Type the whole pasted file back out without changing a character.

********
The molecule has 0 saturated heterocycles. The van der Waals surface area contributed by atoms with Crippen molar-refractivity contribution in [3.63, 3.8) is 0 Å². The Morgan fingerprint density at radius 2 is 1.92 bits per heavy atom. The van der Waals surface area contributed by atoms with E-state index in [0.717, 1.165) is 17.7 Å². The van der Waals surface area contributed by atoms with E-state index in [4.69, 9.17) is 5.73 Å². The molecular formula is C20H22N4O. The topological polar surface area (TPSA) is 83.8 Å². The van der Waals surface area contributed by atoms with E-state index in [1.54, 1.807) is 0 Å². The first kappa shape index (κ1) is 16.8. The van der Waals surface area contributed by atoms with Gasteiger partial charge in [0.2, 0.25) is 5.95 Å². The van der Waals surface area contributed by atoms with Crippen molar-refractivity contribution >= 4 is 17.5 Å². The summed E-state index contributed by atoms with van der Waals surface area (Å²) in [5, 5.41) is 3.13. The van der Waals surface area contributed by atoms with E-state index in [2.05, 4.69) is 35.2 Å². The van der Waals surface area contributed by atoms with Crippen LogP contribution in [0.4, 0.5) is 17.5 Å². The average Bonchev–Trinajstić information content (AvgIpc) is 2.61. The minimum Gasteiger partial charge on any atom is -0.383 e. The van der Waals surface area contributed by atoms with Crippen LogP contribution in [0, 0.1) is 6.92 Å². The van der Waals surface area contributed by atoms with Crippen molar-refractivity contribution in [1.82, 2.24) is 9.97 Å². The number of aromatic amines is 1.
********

The molecule has 0 saturated heterocycles. The van der Waals surface area contributed by atoms with Crippen molar-refractivity contribution in [3.63, 3.8) is 0 Å². The Morgan fingerprint density at radius 2 is 1.92 bits per heavy atom. The van der Waals surface area contributed by atoms with E-state index in [0.717, 1.165) is 17.7 Å². The van der Waals surface area contributed by atoms with E-state index in [4.69, 9.17) is 5.73 Å². The molecular formula is C20H22N4O. The topological polar surface area (TPSA) is 83.8 Å². The van der Waals surface area contributed by atoms with E-state index in [1.54, 1.807) is 0 Å². The first kappa shape index (κ1) is 16.8. The van der Waals surface area contributed by atoms with Gasteiger partial charge in [0.2, 0.25) is 5.95 Å². The van der Waals surface area contributed by atoms with Crippen molar-refractivity contribution >= 4 is 17.5 Å². The summed E-state index contributed by atoms with van der Waals surface area (Å²) in [5, 5.41) is 3.13. The van der Waals surface area contributed by atoms with E-state index in [2.05, 4.69) is 35.2 Å². The van der Waals surface area contributed by atoms with Crippen LogP contribution in [0.4, 0.5) is 17.5 Å². The average Bonchev–Trinajstić information content (AvgIpc) is 2.61. The minimum Gasteiger partial charge on any atom is -0.383 e. The van der Waals surface area contributed by atoms with Crippen LogP contribution in [0, 0.1) is 6.92 Å². The van der Waals surface area contributed by atoms with Crippen molar-refractivity contribution in [1.82, 2.24) is 9.97 Å². The number of aromatic amines is 1.